The reality in our work is that we have to be very dependent on God in prayer, because our work is so often surpassing what we can do. We have a huge volume of patients every day and limited resources – it’s a regular part of life here in Galmi. Certainly, the shutdown of airports takes away that feeling of control, that feeling of I have options, the feeling of “I can leave the country when I want.” Some of us have been reflecting on 2 Corinthians 12:8-10, which talks about how in our weakness, God’s power is able to really show through. And we can boast in our weakness and boast in the greatness of God and what He will do in this situation.
As Anne-Sophie and the team at Galmi Hospital have considered how to prepare the medical staff to deal with the potential spread of the virus, they have focused on education. Thorough handwashing has taken priority, and a worker has been stationed at the front of the hospital to ensure each person who comes into the building follows the hygienic guidelines.
Galmi Hospital has chosen to separate anyone with the basic symptoms of COVID-19—a fever and a cough—and treat them outdoors. Fortunately, Anne-Sophie said, “In the last couple of days since we’ve implemented that, no one has presented those symptoms, so that’s been quite nice.”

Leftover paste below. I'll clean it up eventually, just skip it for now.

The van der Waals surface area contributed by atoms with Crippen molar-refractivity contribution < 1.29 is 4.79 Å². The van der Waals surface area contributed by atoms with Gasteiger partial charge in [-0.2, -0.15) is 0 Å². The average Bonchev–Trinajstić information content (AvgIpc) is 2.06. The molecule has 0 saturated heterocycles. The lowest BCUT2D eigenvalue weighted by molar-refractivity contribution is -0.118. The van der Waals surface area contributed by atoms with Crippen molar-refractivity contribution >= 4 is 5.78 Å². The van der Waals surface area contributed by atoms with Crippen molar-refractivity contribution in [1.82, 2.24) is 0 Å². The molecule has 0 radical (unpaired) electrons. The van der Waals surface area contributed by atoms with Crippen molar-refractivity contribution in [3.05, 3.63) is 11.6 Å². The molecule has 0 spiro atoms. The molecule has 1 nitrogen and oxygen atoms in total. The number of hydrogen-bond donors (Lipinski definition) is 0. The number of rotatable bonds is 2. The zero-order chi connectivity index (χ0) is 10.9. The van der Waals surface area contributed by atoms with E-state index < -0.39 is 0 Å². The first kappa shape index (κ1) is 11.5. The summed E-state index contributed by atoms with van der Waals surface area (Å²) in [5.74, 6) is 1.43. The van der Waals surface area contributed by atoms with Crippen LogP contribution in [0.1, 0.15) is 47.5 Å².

Each day, Galmi’s outpatient clinic sees around 200 to 300 people, so their waiting room exceeds the government’s recommended 50-person limit. The staff is attempting to decrease the large gatherings while still providing Christ-like care and necessary medical treatment.
However, before the Galmi Hospital team restricts the number of people gathering by reducing routine services, they want to supply their patients with sufficient medication and treatment. They intend to see patients with chronic conditions, like diabetes and heart diseases, over the next two weeks, providing them with enough medication to last three months rather than the standard one.
The hospital is working with the government to announce this policy to the community over radio. After the two weeks, Galmi Hospital will close their general outpatient area, while continuing specialized treatment, like their HIV services, prenatal centre and dental clinic.